It’s one of those grey late winter/early spring sundays when the urge to clean up, throw out, get organised takes over. But I’m still recovering from a wicked sinus chest/cold so it is slow going. It doesn’t help that we sprang forward last night and my to-do list is longer than I have hours in the day for. So, what to do? I’ve done quite a bit of cleaning. And next I’m going to do a bit of cooking (a favourite soup, Indian spiced pancakes and baked oatmeal to get me through the week). But in between I’ve been lazing about and I found Vegetarian Blogs via Blog Nation and I’m hooked.
Now I’m off to make some soup! I’ll put it up here later… Edit meh, no soup today, I am missing 3 ingredients and am too lazy to go all the way to the supermarket. We shall have to try again Tue or something.
Some grey sunday music posted to FB by my old friend BDD:
I have to admit, however, that I do feel a bit of a cheat in giving out this recipe which is best made, believe it or not, in your microwave. For my first No Croutons Required entry, I should probably show off that I can actually cook and usually cook from scratch, which this kind of does, but using the microwave from start to finish and a can of soup does make me feel like a cheat! But then the theme is leftovers… so maybe that is appropriate?
This recipe also requires you to be be a believer in eating the entire beet minus the root and the peel. I eat beets regularly, especially to make Lithuanian dishes (such as this one) that I’ve blogged about here, before. And in using those beets, I wind up with a bit of beet stock at the bottom of my pressure cooker and then there are the greens. I freeze the beet stock and then chop the greens and stems into pieces, wilt in the microwave, and freeze them for another day, too. So this soup is what I do when that “another day” comes along. In my case, btw, that is usually in the winter. This is a great warming soup to eat in the winter when the snow piles up and the days are grey. It really adds some colour!
Clevergirl’s Wintertime Beet Soup
aka: What to do with the rest of your beet soup
Makes 3-4 bowls of soup, depending on the size of your bowl!
2 cups beet stock (frozen or not)
1 pouch frozen wilted beet greens that you’ve been saving up (equivalent of one bunch)
1 can Campbell’s cream of mushroom soup. (you can used the low fat/sodium if you want)
c. 1 teaspoon of caraway seeds
freshly ground black pepper.
1) put the stock in a microwavable dish with lid. Heat on high until nearly unthawed 2-3 min on high. (or if using fresh, until hot).
2) stir and then add the frozen wilted beet greens Heat on high another 2-3 minutes.
3) Add the can of cream of mushroom soup and stir well. Heat again for another 2-3 minutes
4) add the caraway seeds and black pepper, stir and heat a bit more until hot.
5) Taste. It should be peppery. You probably don’t need salt due to the amount of sodium in cream of mushroom soup.
6) serve (see photo!)
If you have a potato lying around*, scrub it up, fork it a bit and microwave it according to your microwave’s instructions before you start the soup. towards the end of making the soup, peel, cut in cubes and put into the soup. (*I didn’t when I made the batch up photographed below.)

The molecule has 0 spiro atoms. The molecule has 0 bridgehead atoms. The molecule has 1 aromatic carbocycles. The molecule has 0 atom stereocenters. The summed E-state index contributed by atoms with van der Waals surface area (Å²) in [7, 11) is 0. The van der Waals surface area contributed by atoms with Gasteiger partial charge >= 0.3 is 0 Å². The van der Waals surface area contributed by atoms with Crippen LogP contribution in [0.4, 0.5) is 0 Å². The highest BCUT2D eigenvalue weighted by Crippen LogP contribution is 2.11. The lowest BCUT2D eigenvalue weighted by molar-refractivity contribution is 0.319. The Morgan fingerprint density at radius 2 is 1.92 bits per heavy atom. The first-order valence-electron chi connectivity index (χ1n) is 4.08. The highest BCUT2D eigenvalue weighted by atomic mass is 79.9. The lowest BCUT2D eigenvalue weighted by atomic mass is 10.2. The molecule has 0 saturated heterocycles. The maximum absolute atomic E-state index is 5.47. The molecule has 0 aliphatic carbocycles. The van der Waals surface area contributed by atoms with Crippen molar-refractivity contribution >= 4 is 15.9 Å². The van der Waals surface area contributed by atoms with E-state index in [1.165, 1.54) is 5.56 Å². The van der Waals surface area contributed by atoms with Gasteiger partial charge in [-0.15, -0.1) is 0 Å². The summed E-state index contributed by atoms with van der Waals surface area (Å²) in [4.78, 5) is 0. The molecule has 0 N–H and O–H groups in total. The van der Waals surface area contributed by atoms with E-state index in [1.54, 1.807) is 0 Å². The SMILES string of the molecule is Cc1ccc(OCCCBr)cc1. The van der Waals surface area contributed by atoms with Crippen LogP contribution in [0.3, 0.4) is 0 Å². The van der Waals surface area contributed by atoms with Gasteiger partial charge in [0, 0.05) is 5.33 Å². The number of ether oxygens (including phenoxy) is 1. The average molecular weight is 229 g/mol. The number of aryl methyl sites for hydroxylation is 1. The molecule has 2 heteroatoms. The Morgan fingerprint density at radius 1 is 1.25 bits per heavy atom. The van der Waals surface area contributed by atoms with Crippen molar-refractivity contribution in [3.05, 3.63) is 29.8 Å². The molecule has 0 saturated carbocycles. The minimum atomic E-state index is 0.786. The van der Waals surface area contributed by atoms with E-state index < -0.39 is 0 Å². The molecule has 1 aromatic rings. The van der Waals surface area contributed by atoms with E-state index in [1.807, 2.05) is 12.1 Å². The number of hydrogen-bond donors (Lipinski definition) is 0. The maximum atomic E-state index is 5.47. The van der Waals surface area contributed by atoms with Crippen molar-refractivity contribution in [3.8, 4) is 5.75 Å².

Do you see, after reading that, why I say I feel like a cheat? Yeah, if it gets any easier, it will would be not “cooked” at all… but Sandra Lee’ised. And here’s the big finish:
Back in August a friend of mine who is new to Canada and to Euro-North American cooking told me she was learning a lot from a food blog called “Food Wishes” and then sent me the link to the yummy white gazpacho she’d made for me. And while I haven’t made that soup, I have to admit I’ve become quite interested in Chef John’s videos esp. when he makes something vegetarian (which is not that often, because if one reads his blog intro he is critical of vegetarianism but in fact he makes plenty of soups, salads, and baked goods which are vegetarian and sometimes even Vegan).
But of greatest interest to me in his videos on baking is that he’s the only other person I know who does it old fashioned way by hand. Dry in one bowl, wet in the other, add and mix. More or less. I had been taught this by my Mum when I was really young before she got a Cuisinart and when I found myself living overseas with few modern fangled things, I went back to the baking by hand method.
so, spatulas… Chef John uses Spatulas to mix his doughs together and at first I was fascinated. How is that possible? Does it work for us amateurs, too? I mean, I only use a spatula for scraping down the sides of bowls, jars, and measuring cups! hmmmmm…. He makes it look so easy and efficient.
So yesterday I was making gingerbread snowmen and decided to get out a spatula instead of a wooden spoon and try the mixing the Chef John way. And guess what?! It worked awesomely! When I mixed the butter/sugar with the dry as in the recipe using a spatula, I got that fine breadcrumb look you’re supposed to get from rubbing butter into flour. Wow! And then when I added the rest of the wet, the dough came together really easily! Thx. Chef John for teaching me the spatula technique just by watching your videos! (but then I learned to cook mostly from watching my mother do it for years, so no big surprise).
Here is Chef John’s video for Gingerbread Whoopie Pies so you can see the spatula technique I am talking about: